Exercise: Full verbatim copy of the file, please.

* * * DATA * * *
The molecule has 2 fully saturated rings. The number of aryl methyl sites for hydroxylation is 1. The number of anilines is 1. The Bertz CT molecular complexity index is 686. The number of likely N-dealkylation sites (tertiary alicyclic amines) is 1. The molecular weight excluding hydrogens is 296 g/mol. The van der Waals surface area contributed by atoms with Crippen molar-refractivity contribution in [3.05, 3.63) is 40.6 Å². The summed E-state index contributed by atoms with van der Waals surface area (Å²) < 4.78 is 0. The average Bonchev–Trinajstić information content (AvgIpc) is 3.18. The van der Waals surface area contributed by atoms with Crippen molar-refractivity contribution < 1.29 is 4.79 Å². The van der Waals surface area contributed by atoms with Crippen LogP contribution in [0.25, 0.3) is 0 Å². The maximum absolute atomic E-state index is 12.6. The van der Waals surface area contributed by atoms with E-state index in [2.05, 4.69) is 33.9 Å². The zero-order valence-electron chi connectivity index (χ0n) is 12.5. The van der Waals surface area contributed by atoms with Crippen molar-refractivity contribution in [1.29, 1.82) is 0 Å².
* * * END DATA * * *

The molecule has 2 fully saturated rings. The number of aryl methyl sites for hydroxylation is 1. The number of anilines is 1. The Bertz CT molecular complexity index is 686. The number of likely N-dealkylation sites (tertiary alicyclic amines) is 1. The molecular weight excluding hydrogens is 296 g/mol. The van der Waals surface area contributed by atoms with Crippen molar-refractivity contribution in [3.05, 3.63) is 40.6 Å². The summed E-state index contributed by atoms with van der Waals surface area (Å²) < 4.78 is 0. The average Bonchev–Trinajstić information content (AvgIpc) is 3.18. The van der Waals surface area contributed by atoms with Crippen molar-refractivity contribution < 1.29 is 4.79 Å². The van der Waals surface area contributed by atoms with Crippen LogP contribution in [0.25, 0.3) is 0 Å². The maximum absolute atomic E-state index is 12.6. The van der Waals surface area contributed by atoms with E-state index in [2.05, 4.69) is 33.9 Å². The zero-order valence-electron chi connectivity index (χ0n) is 12.5. The van der Waals surface area contributed by atoms with Crippen molar-refractivity contribution in [1.29, 1.82) is 0 Å².